4. Perhaps one of the reasons for the economic crunch going on now is that it was indeed time to take stock of what is important. People, families, not the dash at acquisition of the bigger and better. I speak for myself here after buying a huge old Victorian home four years ago. Then of course, the economy crashed and my husband was out of work. I have learned to make a dollar stretch a whole lot father than before. To eat out is a rare treat and we don't spend a lot when we do. We eat home cooked meals and are much healthier for it. My large freezer went out and we bought a small table size freezer which doubles as counter top space after an addition of a piece of vintage linoleum applied to the top with double stick tape. My point is that we are content with the cutting back and we are closer for it. What we have learned will carry over when conditions improve! You have to look at it as a challenge, there's always some way you can cut back!

  5. My son saw a small fridge on a British TV show and wondered why we didn't have one... because I am very bad at throwing out the last glugs of salad dressing and juice. Less fridge, less mess, less waste. Great post.

  6. A wonderful, thought-provoking post! Yes, it's good to take stock of our lives, what we deem important, what we can truly live without.


  7. Your title alone was inspirational! A dear friend who currently lives abroad, announced a flying visit this I took lemons and made...lemon cupcakes, to go with our tea!
    Very interesting post, with my work hours reducing recently (luckily by choice) we are having to look at serious cut backs and savings.


  8. One of my favorite DVD's to watch is 1940's House and I am always amazed by the fact that they didn't even have a fridge! We are very spoiled, aren't we....

  9. We are lucky aren't we. And I forgot to mention that in Europe you will often find very small fridges as the norm, unless you are in a very large home. Even then, if it is modernized, often under-couter fridge and freezer doors are more seen that our gargantuan fridge/freezer.

  10. In my old apartment i lived with a tiny (think dorm room) fridge for like a year- it was so hard!

  11. What a nice feeling this post gave me! Well written and eye-opening. Congratulations on your new small ice box, and have fun remodeling your kitchen. Doing something is always exciting. I don’t know how big your old fridge was, but in Denmark we have a term called “American fridges”, referring to those huge steel boxes that are about double size of a normal big Danish fridge. I’ve never understood it, except if you are a family with lots of children. I’ve never missed a fridge that can make ice cubes and even ice water! I have different ice cube trays, many with funny shapes, which I use instead. I have glass bottles with old-fashioned bottle caps (very fifties indeed) and I boil water (to make it completely tasteless although Danish water is very nice), and keep those in the fridge door too. We think our fridge is big, but comparing to US norms I suppose it’s not.

    I look forward to seeing photos of your “new” kitchen. This weekend DH and I will work on the last things in our office. DH has built vintage styled book shelves for me, and he will be painting them white this weekend. They are SO nice. And I will share photos and the story of it all when I get my office back.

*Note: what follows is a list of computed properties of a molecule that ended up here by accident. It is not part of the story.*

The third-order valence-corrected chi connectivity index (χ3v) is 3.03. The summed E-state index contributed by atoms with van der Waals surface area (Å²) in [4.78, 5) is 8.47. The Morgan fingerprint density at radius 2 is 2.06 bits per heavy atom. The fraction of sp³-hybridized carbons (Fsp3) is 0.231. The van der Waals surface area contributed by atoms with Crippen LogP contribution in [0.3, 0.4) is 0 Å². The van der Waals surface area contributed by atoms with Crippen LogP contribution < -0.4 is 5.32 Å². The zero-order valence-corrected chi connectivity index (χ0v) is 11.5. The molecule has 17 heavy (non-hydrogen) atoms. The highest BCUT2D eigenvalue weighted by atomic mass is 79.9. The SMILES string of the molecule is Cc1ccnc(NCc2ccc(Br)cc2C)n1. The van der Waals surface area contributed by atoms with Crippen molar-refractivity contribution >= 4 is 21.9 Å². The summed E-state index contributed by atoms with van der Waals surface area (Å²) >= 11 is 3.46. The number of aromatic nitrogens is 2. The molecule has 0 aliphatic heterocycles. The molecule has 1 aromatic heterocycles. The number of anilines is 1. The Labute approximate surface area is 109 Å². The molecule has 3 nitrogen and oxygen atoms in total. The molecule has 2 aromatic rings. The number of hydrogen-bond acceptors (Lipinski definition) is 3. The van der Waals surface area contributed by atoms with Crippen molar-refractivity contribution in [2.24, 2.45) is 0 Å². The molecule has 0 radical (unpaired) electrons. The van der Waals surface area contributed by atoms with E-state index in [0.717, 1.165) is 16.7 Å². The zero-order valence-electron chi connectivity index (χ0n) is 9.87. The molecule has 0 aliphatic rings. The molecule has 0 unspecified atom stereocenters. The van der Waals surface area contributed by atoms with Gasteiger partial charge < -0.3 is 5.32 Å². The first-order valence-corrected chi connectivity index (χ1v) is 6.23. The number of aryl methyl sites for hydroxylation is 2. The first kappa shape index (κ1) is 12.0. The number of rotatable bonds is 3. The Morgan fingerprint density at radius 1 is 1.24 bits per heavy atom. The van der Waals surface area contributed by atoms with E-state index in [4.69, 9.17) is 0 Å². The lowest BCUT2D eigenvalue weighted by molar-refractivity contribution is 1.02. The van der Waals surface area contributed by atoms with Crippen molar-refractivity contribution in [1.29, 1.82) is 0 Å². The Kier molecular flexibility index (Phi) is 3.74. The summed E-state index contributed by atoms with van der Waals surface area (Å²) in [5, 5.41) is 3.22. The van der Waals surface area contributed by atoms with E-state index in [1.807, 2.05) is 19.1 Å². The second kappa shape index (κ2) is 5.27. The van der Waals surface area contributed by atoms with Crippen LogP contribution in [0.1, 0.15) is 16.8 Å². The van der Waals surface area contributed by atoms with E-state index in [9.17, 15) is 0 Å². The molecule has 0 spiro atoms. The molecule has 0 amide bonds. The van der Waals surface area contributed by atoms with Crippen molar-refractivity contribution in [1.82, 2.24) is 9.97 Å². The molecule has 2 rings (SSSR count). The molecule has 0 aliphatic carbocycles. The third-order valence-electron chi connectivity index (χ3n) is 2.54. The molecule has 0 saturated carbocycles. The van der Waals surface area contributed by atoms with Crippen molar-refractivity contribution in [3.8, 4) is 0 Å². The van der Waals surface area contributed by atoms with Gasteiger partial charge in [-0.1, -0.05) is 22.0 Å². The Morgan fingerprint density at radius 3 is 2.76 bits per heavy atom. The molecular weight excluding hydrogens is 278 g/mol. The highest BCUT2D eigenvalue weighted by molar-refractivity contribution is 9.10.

Wishing you both a lovely weekend. :)

    PS: How about sharing a recipe for homemade lemonade?

  12. Funny but I was just thinking about refrigerators and my mom's the other day as I was attempting to clean mine.
    My mom in the 50's used to wax her fridge weekly with Jubilee.Any plans for this,lol!?
    God bless,

  13. Great post!

    Mary Ellen
    The Working Home Keeper

  14. I was born in 1949 and we all called the refrigerator an "icebox".

    Regarding what we're doing to cut back: I bought the smallest full size frig ($300) I could find in 1998 and it is going strong still. I was tempted by the automatic ice maker but thought another $700 was too much when I was able to make my own ice.

    Thinking back to my mom's frig: it only held a freezer for 2 ice trays and one package of ice cream and 2 frozen veggies. She shopped frequently at the corner store and milk was delivered.

    I only fluff clothes in the dryer, no heat. I hang things on the line like towels and sheets, and shirts on hangers. Small items go on a large portable rack. Works great and clothes last longer.

    Your post is thought provoking. Thanks.

  15. Many small towns in the upper midwest have lost their grocers and the people are left with travelling to a larger town or city to purchase goods. That being said, it is still possible to do with less and we need only to look to our grandmothers. My own grandmothers always had a garden, ate by the seasons, and put food by for winter. They always had canned (evaporated) and powdered milk on hand. Fresh milk was used for drinking and the canned or powdered for cooking and baking. They mixed what was needed and therefore no refrigeration was needed. They each had many recipes at hand that helped them to cook and bake if one was out of eggs, or milk, or butter. Grandma was very mindful of the amount of food she was cooking as well. Leftovers were very small amounts ( look at the size of the old refrigerator boxes) and the next day's meals were planned with an eye to using them up. Nothing was wasted. So much wisdom in those two little ladies.